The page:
A large number of over the counter medications are available to treat patients with mild to moderate symptoms.   Most of these products contain anti-acid ingredients.  Products like Gaviscon, Mylanta, Maalox, Rolaids, and Tums can provide temporary relief.  However excessive use may trigger diarrhea or kidney problems.  Other medications include H-2-receptor blockers which can suppress acid production.  They include Zantac, Tagamet, and Pepcid.  These medications are available over the counter in low dosage or by prescription for higher dosage.  Other prescription medications include proton pump inhibitors which are more potent medications that block acid secretion by several mechanisms.  Numerous medications are currently available on the market and most need to be used daily for a period of time to be effective.  Commonly prescribed medications include Nexium, Prilosec, Prevacid, Dexilant, Lanzor, and Protonix.  These medications are safe in the short-term but recently there has been concerns about their long-term use leading to bone osteoporosis and fractures.

In addition to medications that neutralize acid or suppress its secretion, patients who are positive for the helicobacter bacteria need antibiotics treatment to eradicate the infection.  Patients with other types of conditions need to be treated based on diagnosis.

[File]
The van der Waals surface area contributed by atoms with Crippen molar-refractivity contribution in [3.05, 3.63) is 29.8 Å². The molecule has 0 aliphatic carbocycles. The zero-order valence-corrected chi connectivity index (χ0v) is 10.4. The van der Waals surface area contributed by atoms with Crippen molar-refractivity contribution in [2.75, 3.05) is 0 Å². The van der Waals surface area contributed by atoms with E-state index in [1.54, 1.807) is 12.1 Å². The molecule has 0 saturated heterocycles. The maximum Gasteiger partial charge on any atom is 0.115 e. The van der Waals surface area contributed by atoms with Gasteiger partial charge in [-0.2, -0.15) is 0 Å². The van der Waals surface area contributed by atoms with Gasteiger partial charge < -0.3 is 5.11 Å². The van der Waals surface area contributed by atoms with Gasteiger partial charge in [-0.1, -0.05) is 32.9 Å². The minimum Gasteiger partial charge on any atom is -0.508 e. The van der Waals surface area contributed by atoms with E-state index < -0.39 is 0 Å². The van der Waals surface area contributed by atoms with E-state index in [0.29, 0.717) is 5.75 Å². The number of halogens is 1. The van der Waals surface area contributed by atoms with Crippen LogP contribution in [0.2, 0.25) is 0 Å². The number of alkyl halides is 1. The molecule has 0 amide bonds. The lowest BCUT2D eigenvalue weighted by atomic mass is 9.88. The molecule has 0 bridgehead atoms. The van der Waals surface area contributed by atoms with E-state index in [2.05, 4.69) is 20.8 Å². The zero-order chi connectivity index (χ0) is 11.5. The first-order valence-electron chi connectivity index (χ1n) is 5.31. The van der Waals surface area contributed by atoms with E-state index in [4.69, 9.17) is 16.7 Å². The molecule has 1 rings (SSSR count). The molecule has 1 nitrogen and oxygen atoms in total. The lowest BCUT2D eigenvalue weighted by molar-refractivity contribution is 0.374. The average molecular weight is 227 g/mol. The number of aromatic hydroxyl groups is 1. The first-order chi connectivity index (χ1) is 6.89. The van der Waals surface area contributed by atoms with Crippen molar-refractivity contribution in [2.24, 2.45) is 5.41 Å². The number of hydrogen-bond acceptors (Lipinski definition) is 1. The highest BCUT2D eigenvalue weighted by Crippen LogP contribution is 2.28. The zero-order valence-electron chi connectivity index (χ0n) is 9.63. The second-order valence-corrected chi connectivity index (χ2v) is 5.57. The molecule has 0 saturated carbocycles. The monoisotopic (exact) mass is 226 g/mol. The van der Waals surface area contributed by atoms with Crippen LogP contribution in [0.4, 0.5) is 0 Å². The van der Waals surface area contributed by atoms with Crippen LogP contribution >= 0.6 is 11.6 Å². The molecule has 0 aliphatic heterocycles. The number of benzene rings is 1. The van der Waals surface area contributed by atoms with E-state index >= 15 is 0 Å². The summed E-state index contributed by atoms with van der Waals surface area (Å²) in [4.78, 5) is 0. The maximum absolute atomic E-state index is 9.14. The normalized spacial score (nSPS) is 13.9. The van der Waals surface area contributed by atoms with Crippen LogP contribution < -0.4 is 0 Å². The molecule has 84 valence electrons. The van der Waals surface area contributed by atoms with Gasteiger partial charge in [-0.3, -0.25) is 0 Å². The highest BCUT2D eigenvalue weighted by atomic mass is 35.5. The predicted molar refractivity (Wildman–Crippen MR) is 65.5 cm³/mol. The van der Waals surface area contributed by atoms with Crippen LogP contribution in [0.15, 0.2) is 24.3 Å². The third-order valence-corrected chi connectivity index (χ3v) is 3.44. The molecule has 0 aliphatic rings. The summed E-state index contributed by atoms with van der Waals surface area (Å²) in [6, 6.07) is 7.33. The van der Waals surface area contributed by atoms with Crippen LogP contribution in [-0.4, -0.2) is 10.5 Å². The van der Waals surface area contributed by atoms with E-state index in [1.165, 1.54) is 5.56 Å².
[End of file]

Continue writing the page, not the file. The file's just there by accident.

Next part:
Surgical Treatment

The majority of patients with stomach pain and acid reflux improve with medical treatment and lifestyle modifications.  However, patients with severe acid reflux, symptomatic hiatal hernia, and non-healing ulcers need surgical intervention.  Furthermore, some of the other conditions listed earlier such as achalasia, cancer, and tumors require surgery.  If surgery is necessary, Dr. Maher Abbas will explain to you the type of surgery needed and will refer you to surgical colleagues who specialize in minimally invasive surgery for the esophagus and stomach.

If you would like to schedule a consultation with Dr. Maher Abbas, click here. If you have previously undergone any testing, kindly bring all outside reports and imaging studies for Dr. Maher Abbas to review the day of your consultation.